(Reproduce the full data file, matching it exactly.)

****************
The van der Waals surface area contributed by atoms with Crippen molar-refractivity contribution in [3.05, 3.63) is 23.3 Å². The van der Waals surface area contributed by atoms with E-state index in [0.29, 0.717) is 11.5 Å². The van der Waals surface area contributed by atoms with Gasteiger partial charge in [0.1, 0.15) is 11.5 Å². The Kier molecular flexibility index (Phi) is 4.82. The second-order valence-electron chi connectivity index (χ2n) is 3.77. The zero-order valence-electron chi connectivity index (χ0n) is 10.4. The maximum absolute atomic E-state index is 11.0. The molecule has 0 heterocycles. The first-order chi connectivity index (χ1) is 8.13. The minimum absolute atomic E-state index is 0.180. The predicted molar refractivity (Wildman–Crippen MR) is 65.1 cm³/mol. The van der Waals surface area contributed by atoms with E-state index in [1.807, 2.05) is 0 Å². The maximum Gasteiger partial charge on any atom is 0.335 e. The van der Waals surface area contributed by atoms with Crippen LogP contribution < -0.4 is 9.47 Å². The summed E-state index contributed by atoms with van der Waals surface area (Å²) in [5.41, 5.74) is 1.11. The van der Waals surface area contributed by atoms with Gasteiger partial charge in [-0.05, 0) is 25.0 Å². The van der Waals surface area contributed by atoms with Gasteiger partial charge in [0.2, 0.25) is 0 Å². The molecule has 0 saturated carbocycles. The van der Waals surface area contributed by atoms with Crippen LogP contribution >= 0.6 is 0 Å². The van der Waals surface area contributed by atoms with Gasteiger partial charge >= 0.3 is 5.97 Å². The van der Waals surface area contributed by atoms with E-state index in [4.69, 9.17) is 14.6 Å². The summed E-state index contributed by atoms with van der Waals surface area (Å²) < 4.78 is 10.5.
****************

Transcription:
The van der Waals surface area contributed by atoms with Crippen molar-refractivity contribution in [3.05, 3.63) is 23.3 Å². The van der Waals surface area contributed by atoms with E-state index in [0.29, 0.717) is 11.5 Å². The van der Waals surface area contributed by atoms with Gasteiger partial charge in [0.1, 0.15) is 11.5 Å². The Kier molecular flexibility index (Phi) is 4.82. The second-order valence-electron chi connectivity index (χ2n) is 3.77. The zero-order valence-electron chi connectivity index (χ0n) is 10.4. The maximum absolute atomic E-state index is 11.0. The molecule has 0 heterocycles. The first-order chi connectivity index (χ1) is 8.13. The minimum absolute atomic E-state index is 0.180. The predicted molar refractivity (Wildman–Crippen MR) is 65.1 cm³/mol. The van der Waals surface area contributed by atoms with E-state index in [1.807, 2.05) is 0 Å². The maximum Gasteiger partial charge on any atom is 0.335 e. The van der Waals surface area contributed by atoms with Crippen LogP contribution < -0.4 is 9.47 Å². The summed E-state index contributed by atoms with van der Waals surface area (Å²) in [5.41, 5.74) is 1.11. The van der Waals surface area contributed by atoms with Gasteiger partial charge in [-0.05, 0) is 25.0 Å². The van der Waals surface area contributed by atoms with Gasteiger partial charge in [0.2, 0.25) is 0 Å². The molecule has 0 saturated carbocycles. The van der Waals surface area contributed by atoms with Crippen LogP contribution >= 0.6 is 0 Å². The van der Waals surface area contributed by atoms with Gasteiger partial charge >= 0.3 is 5.97 Å². The van der Waals surface area contributed by atoms with E-state index in [4.69, 9.17) is 14.6 Å². The summed E-state index contributed by atoms with van der Waals surface area (Å²) < 4.78 is 10.5.